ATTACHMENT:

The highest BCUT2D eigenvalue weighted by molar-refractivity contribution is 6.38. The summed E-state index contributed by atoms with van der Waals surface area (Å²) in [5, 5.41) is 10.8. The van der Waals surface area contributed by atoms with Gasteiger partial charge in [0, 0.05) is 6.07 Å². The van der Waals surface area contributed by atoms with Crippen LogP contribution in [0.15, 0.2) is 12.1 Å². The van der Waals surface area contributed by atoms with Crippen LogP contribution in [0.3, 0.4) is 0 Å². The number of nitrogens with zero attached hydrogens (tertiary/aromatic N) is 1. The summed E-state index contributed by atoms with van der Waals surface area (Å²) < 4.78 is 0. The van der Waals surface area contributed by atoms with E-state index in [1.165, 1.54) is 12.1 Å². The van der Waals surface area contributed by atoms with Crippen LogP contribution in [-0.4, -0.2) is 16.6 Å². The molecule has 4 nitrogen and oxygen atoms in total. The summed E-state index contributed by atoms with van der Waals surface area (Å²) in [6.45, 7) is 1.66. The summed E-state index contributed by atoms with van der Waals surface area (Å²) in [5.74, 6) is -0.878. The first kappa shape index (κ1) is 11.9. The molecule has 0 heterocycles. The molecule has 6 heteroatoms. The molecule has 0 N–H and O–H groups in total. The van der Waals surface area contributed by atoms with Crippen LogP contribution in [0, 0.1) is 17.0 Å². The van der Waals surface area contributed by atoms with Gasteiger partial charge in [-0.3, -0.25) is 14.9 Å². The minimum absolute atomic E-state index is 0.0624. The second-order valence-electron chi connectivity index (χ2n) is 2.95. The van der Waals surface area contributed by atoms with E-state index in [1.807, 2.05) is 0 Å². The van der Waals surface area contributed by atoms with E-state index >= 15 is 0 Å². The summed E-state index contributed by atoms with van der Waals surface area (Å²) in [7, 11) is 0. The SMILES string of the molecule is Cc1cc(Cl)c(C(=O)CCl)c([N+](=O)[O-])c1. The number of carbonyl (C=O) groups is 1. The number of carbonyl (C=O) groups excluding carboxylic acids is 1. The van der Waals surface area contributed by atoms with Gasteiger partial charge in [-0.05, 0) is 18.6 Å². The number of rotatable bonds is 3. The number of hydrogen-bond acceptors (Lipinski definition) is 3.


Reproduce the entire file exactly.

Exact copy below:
The highest BCUT2D eigenvalue weighted by molar-refractivity contribution is 6.38. The summed E-state index contributed by atoms with van der Waals surface area (Å²) in [5, 5.41) is 10.8. The van der Waals surface area contributed by atoms with Gasteiger partial charge in [0, 0.05) is 6.07 Å². The van der Waals surface area contributed by atoms with Crippen LogP contribution in [0.15, 0.2) is 12.1 Å². The van der Waals surface area contributed by atoms with Crippen LogP contribution in [0.3, 0.4) is 0 Å². The number of nitrogens with zero attached hydrogens (tertiary/aromatic N) is 1. The summed E-state index contributed by atoms with van der Waals surface area (Å²) < 4.78 is 0. The van der Waals surface area contributed by atoms with E-state index in [1.165, 1.54) is 12.1 Å². The van der Waals surface area contributed by atoms with Crippen LogP contribution in [-0.4, -0.2) is 16.6 Å². The molecule has 4 nitrogen and oxygen atoms in total. The summed E-state index contributed by atoms with van der Waals surface area (Å²) in [6.45, 7) is 1.66. The summed E-state index contributed by atoms with van der Waals surface area (Å²) in [5.74, 6) is -0.878. The first kappa shape index (κ1) is 11.9. The molecule has 0 heterocycles. The molecule has 6 heteroatoms. The molecule has 0 N–H and O–H groups in total. The van der Waals surface area contributed by atoms with Crippen LogP contribution in [0, 0.1) is 17.0 Å². The van der Waals surface area contributed by atoms with Gasteiger partial charge in [-0.3, -0.25) is 14.9 Å². The minimum absolute atomic E-state index is 0.0624. The second-order valence-electron chi connectivity index (χ2n) is 2.95. The van der Waals surface area contributed by atoms with E-state index in [1.807, 2.05) is 0 Å². The van der Waals surface area contributed by atoms with E-state index >= 15 is 0 Å². The summed E-state index contributed by atoms with van der Waals surface area (Å²) in [7, 11) is 0. The SMILES string of the molecule is Cc1cc(Cl)c(C(=O)CCl)c([N+](=O)[O-])c1. The number of carbonyl (C=O) groups is 1. The number of carbonyl (C=O) groups excluding carboxylic acids is 1. The van der Waals surface area contributed by atoms with Gasteiger partial charge in [-0.05, 0) is 18.6 Å². The number of rotatable bonds is 3. The number of hydrogen-bond acceptors (Lipinski definition) is 3.